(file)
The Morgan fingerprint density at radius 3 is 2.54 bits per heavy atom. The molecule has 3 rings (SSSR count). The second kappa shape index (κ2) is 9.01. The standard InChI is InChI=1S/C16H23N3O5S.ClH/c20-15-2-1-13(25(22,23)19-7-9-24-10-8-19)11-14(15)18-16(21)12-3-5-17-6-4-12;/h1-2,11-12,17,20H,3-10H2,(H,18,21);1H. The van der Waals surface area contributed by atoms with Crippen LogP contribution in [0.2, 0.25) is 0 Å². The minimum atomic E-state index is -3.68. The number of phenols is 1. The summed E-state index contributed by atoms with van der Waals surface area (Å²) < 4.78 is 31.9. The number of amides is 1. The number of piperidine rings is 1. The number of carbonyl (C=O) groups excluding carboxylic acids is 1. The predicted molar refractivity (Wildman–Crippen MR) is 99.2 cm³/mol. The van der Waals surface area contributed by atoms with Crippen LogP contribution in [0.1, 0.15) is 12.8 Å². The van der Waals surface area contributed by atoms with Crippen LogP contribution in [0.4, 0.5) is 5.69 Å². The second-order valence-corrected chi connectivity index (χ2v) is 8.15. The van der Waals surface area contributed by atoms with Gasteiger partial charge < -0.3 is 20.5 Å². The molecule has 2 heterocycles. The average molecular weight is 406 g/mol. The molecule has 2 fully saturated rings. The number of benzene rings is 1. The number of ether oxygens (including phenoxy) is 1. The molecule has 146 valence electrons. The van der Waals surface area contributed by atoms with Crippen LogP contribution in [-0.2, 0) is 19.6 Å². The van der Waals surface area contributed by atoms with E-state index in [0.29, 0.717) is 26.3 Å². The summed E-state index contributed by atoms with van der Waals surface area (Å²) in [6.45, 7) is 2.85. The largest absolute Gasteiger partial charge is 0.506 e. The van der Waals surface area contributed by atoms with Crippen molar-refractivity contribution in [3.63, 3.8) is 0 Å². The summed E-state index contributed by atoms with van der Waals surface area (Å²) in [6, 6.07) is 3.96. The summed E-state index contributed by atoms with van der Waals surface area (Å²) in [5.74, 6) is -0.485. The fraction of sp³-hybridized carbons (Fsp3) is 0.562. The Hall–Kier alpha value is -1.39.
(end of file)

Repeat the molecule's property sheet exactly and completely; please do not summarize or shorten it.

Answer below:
The Morgan fingerprint density at radius 3 is 2.54 bits per heavy atom. The molecule has 3 rings (SSSR count). The second kappa shape index (κ2) is 9.01. The standard InChI is InChI=1S/C16H23N3O5S.ClH/c20-15-2-1-13(25(22,23)19-7-9-24-10-8-19)11-14(15)18-16(21)12-3-5-17-6-4-12;/h1-2,11-12,17,20H,3-10H2,(H,18,21);1H. The van der Waals surface area contributed by atoms with Crippen LogP contribution in [0.2, 0.25) is 0 Å². The minimum atomic E-state index is -3.68. The number of phenols is 1. The summed E-state index contributed by atoms with van der Waals surface area (Å²) < 4.78 is 31.9. The number of amides is 1. The number of piperidine rings is 1. The number of carbonyl (C=O) groups excluding carboxylic acids is 1. The predicted molar refractivity (Wildman–Crippen MR) is 99.2 cm³/mol. The van der Waals surface area contributed by atoms with Crippen LogP contribution in [0.1, 0.15) is 12.8 Å². The van der Waals surface area contributed by atoms with Crippen LogP contribution in [0.4, 0.5) is 5.69 Å². The second-order valence-corrected chi connectivity index (χ2v) is 8.15. The van der Waals surface area contributed by atoms with Gasteiger partial charge < -0.3 is 20.5 Å². The molecule has 2 heterocycles. The average molecular weight is 406 g/mol. The molecule has 2 fully saturated rings. The number of benzene rings is 1. The number of ether oxygens (including phenoxy) is 1. The molecule has 146 valence electrons. The van der Waals surface area contributed by atoms with Crippen LogP contribution in [-0.2, 0) is 19.6 Å². The van der Waals surface area contributed by atoms with E-state index in [0.29, 0.717) is 26.3 Å². The summed E-state index contributed by atoms with van der Waals surface area (Å²) in [6.45, 7) is 2.85. The largest absolute Gasteiger partial charge is 0.506 e. The van der Waals surface area contributed by atoms with Crippen molar-refractivity contribution in [3.63, 3.8) is 0 Å². The summed E-state index contributed by atoms with van der Waals surface area (Å²) in [6, 6.07) is 3.96. The summed E-state index contributed by atoms with van der Waals surface area (Å²) in [5.74, 6) is -0.485. The fraction of sp³-hybridized carbons (Fsp3) is 0.562. The Hall–Kier alpha value is -1.39.